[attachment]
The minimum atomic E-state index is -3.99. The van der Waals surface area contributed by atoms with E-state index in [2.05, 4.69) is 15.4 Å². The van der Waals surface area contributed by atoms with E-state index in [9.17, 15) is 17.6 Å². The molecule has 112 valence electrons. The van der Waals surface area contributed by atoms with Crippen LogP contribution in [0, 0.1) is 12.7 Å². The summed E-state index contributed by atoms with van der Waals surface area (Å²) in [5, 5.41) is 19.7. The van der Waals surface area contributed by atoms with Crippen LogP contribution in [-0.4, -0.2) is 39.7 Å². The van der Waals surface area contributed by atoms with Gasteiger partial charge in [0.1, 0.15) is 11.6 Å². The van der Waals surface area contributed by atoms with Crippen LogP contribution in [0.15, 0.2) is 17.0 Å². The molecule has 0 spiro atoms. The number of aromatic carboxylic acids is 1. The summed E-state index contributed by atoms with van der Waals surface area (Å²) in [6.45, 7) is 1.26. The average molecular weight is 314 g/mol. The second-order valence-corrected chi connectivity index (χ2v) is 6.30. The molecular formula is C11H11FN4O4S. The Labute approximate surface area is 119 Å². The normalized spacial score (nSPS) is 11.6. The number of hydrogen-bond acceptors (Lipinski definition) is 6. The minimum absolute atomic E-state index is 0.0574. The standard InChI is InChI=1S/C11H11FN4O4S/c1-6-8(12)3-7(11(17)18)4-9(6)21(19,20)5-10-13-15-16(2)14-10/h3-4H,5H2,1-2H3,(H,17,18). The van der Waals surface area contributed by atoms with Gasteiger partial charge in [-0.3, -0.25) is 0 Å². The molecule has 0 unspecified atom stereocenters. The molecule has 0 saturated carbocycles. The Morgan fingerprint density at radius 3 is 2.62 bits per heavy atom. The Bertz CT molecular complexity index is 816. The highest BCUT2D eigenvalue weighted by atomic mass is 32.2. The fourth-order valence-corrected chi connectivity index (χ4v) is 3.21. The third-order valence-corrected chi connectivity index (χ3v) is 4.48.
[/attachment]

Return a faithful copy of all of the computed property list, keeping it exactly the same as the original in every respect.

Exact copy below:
The minimum atomic E-state index is -3.99. The van der Waals surface area contributed by atoms with E-state index in [2.05, 4.69) is 15.4 Å². The van der Waals surface area contributed by atoms with E-state index in [9.17, 15) is 17.6 Å². The molecule has 112 valence electrons. The van der Waals surface area contributed by atoms with Crippen LogP contribution in [0, 0.1) is 12.7 Å². The summed E-state index contributed by atoms with van der Waals surface area (Å²) in [5, 5.41) is 19.7. The van der Waals surface area contributed by atoms with Crippen LogP contribution in [-0.4, -0.2) is 39.7 Å². The van der Waals surface area contributed by atoms with Gasteiger partial charge in [0.1, 0.15) is 11.6 Å². The van der Waals surface area contributed by atoms with Crippen LogP contribution in [0.15, 0.2) is 17.0 Å². The molecule has 0 spiro atoms. The number of aromatic carboxylic acids is 1. The summed E-state index contributed by atoms with van der Waals surface area (Å²) in [6.45, 7) is 1.26. The average molecular weight is 314 g/mol. The second-order valence-corrected chi connectivity index (χ2v) is 6.30. The molecular formula is C11H11FN4O4S. The Labute approximate surface area is 119 Å². The normalized spacial score (nSPS) is 11.6. The number of hydrogen-bond acceptors (Lipinski definition) is 6. The minimum absolute atomic E-state index is 0.0574. The standard InChI is InChI=1S/C11H11FN4O4S/c1-6-8(12)3-7(11(17)18)4-9(6)21(19,20)5-10-13-15-16(2)14-10/h3-4H,5H2,1-2H3,(H,17,18). The van der Waals surface area contributed by atoms with Gasteiger partial charge in [-0.3, -0.25) is 0 Å². The molecule has 0 unspecified atom stereocenters. The molecule has 0 saturated carbocycles. The Morgan fingerprint density at radius 3 is 2.62 bits per heavy atom. The Bertz CT molecular complexity index is 816. The highest BCUT2D eigenvalue weighted by atomic mass is 32.2. The fourth-order valence-corrected chi connectivity index (χ4v) is 3.21. The third-order valence-corrected chi connectivity index (χ3v) is 4.48.